Hegel moves his analysis of consciousness in general to self-awareness. In the tradition of idealists, Hegel posits that awareness of objects necessarily implies a certain self-consciousness, ie separation between the subject and the perceived object. But Hegel goes further and says that the subjects are also objects to other subjects. Self-awareness is the awareness of another self-consciousness. In other words, one becomes aware of oneself through the eyes of another. This is the famous struggle for recognition. Otherness and pure self-consciousness are involved in a “fight to the death” for recognition.


Hegel describes the “unhappy consciousness”, the result of the negation of the world and the religious consciousness, itself the product of fear of death. Religion, according to Hegel, is often seen as a refuge for the failure of recognition by others subject: turning to a transcendent being (God), you can take comfort in being who exists only in itself, rather than in a struggle for recognition between human beings. This shift to a transcendent being the result of the initial attempt to enter the consciousness of the nature of the object.

Like Kant, Hegel thinks that reason leads consciousness to adapt to particular phenomena universal categories. However, this process is not smooth and there is always an element of uncertainty and imprecision, because objects exist in a range of variations make it difficult to match them to universal categories. Thus, insofar as consciousness is oriented stable categories of thought, it is also aware of a set of standards governing how the phenomena comply with these categories. These rules or laws of thought, do not live in objects, nor the mind, but in a third dimension, “all organized social.”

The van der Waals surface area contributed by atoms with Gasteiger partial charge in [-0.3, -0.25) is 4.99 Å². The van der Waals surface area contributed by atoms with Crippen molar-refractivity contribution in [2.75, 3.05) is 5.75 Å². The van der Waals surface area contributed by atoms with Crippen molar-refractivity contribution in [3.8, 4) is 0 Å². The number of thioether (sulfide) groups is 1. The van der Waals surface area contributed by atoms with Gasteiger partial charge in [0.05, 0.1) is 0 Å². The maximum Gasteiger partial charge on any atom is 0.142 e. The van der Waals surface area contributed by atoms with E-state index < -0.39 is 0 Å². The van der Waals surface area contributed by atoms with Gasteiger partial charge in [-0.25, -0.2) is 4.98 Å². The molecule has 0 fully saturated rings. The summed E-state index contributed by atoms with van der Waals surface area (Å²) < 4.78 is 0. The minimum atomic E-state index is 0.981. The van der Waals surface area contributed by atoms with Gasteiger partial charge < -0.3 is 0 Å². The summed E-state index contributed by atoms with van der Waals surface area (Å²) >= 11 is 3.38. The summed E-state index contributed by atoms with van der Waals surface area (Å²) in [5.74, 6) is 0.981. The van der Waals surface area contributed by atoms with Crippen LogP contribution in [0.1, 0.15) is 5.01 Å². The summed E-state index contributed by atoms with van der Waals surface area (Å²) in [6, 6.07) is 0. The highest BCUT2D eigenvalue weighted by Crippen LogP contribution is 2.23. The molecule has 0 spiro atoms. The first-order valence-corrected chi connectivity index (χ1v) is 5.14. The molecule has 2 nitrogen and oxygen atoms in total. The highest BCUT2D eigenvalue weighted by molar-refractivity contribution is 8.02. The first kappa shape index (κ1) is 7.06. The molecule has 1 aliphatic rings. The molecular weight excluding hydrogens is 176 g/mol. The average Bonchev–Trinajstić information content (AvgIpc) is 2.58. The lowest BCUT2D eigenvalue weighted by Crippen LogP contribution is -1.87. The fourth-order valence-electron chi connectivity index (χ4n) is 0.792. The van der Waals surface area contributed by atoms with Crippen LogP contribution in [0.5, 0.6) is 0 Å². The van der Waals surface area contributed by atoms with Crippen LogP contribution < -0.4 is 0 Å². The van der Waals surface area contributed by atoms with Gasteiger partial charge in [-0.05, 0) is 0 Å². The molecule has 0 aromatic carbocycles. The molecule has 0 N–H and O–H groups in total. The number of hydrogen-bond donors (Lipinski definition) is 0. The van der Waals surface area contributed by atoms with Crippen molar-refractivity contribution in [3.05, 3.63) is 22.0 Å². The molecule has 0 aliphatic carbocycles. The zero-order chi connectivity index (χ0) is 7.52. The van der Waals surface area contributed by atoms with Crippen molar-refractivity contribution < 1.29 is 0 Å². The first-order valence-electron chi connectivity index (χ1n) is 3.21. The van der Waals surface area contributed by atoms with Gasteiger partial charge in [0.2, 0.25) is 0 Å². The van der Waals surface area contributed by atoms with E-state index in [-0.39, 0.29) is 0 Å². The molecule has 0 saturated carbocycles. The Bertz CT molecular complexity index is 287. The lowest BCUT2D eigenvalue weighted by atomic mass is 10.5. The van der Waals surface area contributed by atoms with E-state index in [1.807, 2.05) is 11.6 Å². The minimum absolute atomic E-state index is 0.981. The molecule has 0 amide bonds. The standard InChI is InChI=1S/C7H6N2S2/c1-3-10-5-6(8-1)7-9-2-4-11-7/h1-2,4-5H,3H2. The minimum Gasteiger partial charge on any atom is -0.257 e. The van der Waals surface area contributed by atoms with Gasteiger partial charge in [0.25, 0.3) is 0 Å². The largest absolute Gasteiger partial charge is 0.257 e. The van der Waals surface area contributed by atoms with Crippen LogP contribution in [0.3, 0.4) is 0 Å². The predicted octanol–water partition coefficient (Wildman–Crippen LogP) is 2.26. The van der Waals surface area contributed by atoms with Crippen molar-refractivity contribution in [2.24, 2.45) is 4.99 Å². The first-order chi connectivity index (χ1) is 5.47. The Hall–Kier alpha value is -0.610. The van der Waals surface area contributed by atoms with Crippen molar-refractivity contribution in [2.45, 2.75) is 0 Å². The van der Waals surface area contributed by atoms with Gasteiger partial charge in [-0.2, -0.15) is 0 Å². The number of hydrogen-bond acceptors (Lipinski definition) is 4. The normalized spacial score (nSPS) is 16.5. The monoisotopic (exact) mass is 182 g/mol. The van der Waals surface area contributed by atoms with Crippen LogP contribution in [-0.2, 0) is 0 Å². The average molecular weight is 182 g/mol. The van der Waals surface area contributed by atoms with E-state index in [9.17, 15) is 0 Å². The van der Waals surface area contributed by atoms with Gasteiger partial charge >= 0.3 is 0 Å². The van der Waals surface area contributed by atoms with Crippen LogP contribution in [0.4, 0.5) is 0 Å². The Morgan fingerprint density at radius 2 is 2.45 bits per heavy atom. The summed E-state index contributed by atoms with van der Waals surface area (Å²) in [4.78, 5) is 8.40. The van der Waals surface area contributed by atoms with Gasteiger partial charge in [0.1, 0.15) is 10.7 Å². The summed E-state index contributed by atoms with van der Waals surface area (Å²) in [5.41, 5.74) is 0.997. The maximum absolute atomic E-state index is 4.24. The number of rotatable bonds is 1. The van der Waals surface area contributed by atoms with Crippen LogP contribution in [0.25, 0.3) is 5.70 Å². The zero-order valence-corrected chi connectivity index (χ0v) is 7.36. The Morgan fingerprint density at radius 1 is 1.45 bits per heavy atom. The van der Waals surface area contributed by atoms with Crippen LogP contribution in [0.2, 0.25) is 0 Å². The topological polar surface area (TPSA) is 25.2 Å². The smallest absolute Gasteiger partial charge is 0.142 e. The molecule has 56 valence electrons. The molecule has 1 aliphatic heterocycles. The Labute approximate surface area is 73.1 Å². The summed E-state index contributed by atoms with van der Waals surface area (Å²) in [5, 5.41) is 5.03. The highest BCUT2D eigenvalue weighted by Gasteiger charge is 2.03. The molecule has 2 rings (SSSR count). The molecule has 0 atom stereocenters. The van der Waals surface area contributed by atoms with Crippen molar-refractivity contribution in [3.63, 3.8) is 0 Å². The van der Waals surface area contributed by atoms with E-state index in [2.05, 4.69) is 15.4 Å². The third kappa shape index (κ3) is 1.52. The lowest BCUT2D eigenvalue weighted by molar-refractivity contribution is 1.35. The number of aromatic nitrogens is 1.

For each self-consciousness belongs to the collective self-consciousness. The laws of thought, morals and conventions belong to the social life. This set of laws governing the collective consciousness, Hegel called “Spirit.” . The Spirit is the place of ethical, laws and customs. Individuals interpret and act according to the laws and customs individually, but they are in compliance with community spirit. Ethical life has two manifestations. Firstly, it is the foundation of the actions of individuals. Second, it is externalized in the so-called culture and civilization. These two moments of mind ethics or ethical life, are in tension with one another. Enlightenment, for example, is expressed by individualism, but in its most extreme form, individualism leads to despotism and political terrorism.

The next step in the development of consciousness is religion. Religion is essentially a collective spirit conscious of itself, and as such it reflects the expression of a given culture of ethical life and the balance between individual and collective. Hegel describes the different phases in the development of religion, whose reflections are: art, myth and drama. But religion is not the highest stage of consciousness. This area is reserved for absolute knowledge. It is in the absolute knowledge that the mind becomes aware of its limitations and seeks to correct its contradictions and shortcomings to move to a higher level of understanding. Absolute Knowledge is the conscious and critical engagement with reality. It is the view of science and the starting point for philosophical inquiry.

Basically, Hegel, consciousness is complete when it reaches the philosophical stage.